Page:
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June 19, 2020

What to expect in Washington (June 19)

White House trade adviser Peter Navarro's comment a week ago that President Trump wants "something on the order of at least $2 trillion" in a next coronavirus response bill has been met with pushback from other Administration officials, demonstrating "widening White House fissures over how to handle the fragile economic recovery" as "jockeying over that package has intensified as ideological rivals within the administration vie to shape it," according to a story in the June 19 Washington Post. The story suggested differing views over not only what will be in the bill but who will negotiate for the President, with some Republicans concerned Treasury Secretary Steven Mnuchin gave away too much to Democrats in previous bills.

One proposal eyed for inclusion in a next round is second-ranking Senate Republican John Thune (R-SD) and Senator Sherrod Brown's (D-OH) updated version of their mobile workforce bill, newly called the Remote and Mobile Worker Relief Act (S. 3995), which was introduced yesterday with additional special waivers relating to the pandemic. Like the previous version, the new bill exempts employers from withholding state income tax and workers from filing returns in another state if they work there for 30 or fewer days a year, but newly provides that rules for determining worker presence won't apply for 2020 to take into consideration the effect that the pandemic has had on workers who are working from home in states different from their normal office locations, in addition to a 90-day threshold for healthcare workers.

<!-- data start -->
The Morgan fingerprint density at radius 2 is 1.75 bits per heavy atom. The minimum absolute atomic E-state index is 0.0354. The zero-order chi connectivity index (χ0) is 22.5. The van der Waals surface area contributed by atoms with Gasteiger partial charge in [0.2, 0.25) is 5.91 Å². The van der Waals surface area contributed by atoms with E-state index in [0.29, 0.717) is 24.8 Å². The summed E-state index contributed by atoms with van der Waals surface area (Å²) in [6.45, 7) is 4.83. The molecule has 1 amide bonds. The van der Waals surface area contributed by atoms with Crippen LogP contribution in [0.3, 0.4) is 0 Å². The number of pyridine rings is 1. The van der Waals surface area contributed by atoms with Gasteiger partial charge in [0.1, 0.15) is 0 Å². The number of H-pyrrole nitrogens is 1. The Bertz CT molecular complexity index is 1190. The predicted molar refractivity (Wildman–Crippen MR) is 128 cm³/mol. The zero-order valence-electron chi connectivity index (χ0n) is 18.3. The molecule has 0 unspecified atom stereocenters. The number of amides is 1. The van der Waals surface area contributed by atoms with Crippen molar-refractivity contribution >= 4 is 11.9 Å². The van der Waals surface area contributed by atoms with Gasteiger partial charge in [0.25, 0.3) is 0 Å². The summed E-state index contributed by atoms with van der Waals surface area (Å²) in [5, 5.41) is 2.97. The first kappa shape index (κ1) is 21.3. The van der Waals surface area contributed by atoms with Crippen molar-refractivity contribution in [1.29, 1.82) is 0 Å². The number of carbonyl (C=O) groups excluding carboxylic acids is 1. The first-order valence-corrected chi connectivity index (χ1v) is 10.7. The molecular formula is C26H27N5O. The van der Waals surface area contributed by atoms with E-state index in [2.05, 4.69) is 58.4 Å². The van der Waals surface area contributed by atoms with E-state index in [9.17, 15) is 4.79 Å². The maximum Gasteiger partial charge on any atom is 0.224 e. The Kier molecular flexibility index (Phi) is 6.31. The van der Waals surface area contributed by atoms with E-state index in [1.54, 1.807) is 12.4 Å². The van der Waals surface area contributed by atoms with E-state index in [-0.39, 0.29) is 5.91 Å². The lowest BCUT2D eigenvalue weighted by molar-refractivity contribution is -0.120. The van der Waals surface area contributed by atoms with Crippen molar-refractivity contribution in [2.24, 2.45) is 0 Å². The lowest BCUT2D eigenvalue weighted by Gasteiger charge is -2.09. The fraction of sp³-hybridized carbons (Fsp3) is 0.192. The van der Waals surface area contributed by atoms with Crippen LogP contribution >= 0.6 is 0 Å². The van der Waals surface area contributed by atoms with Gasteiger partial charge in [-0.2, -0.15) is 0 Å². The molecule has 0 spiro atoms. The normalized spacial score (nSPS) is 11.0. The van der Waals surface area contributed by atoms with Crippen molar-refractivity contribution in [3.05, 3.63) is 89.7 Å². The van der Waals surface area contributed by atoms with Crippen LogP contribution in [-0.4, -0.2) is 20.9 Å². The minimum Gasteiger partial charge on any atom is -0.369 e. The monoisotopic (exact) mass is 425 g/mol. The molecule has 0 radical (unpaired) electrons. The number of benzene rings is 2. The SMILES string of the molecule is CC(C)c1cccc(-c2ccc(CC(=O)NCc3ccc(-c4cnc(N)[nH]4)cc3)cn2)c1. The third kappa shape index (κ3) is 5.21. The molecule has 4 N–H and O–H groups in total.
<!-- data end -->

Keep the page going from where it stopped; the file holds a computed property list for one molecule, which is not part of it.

Democrats used the House Ways and Means Select Revenue Measures Subcommittee hearing June 18 on COVID-19 tax relief to argue for their HEROES Act, particularly enhancements to the Child Tax Credit (CTC) and Earned Income Tax Credit (EITC). Some witnesses said uncertainty over school in the fall, and related issues of teacher jobs and childcare, make clear the need for more relief. Republicans argued that previous relief directed at employers also benefits workers and discussed a bill (Reps. LaHood and Murphy) to provide a tax credit for office cleaning and a forthcoming proposal (Rep. Rice) to provide businesses a tax incentive for testing, PPE, and reconfiguring workplaces.

On June 18, Senators Roger Wicker (R-MS) and Kyrsten Sinema (D-AZ) introduced the Real Economic Support That Acknowledges Unique Restaurant Assistance Needed to Survive (RESTAURANTS) Act of 2020 (S. 4012) to establish a $120 billion revitalization fund to help independent restaurants deal with the long-term structural challenges facing the industry because of COVID-19. Reps. Representatives Earl Blumenauer (D-OR) and Brian Fitzpatrick (R-PA) will sponsor the House version.

The Senate is adjourned until 3 p.m. on Monday, June 22, and will vote on a judicial nomination at 5:30 p.m. A procedural vote on S. 3985, the Senate GOP police reform bill, is expected later in the week.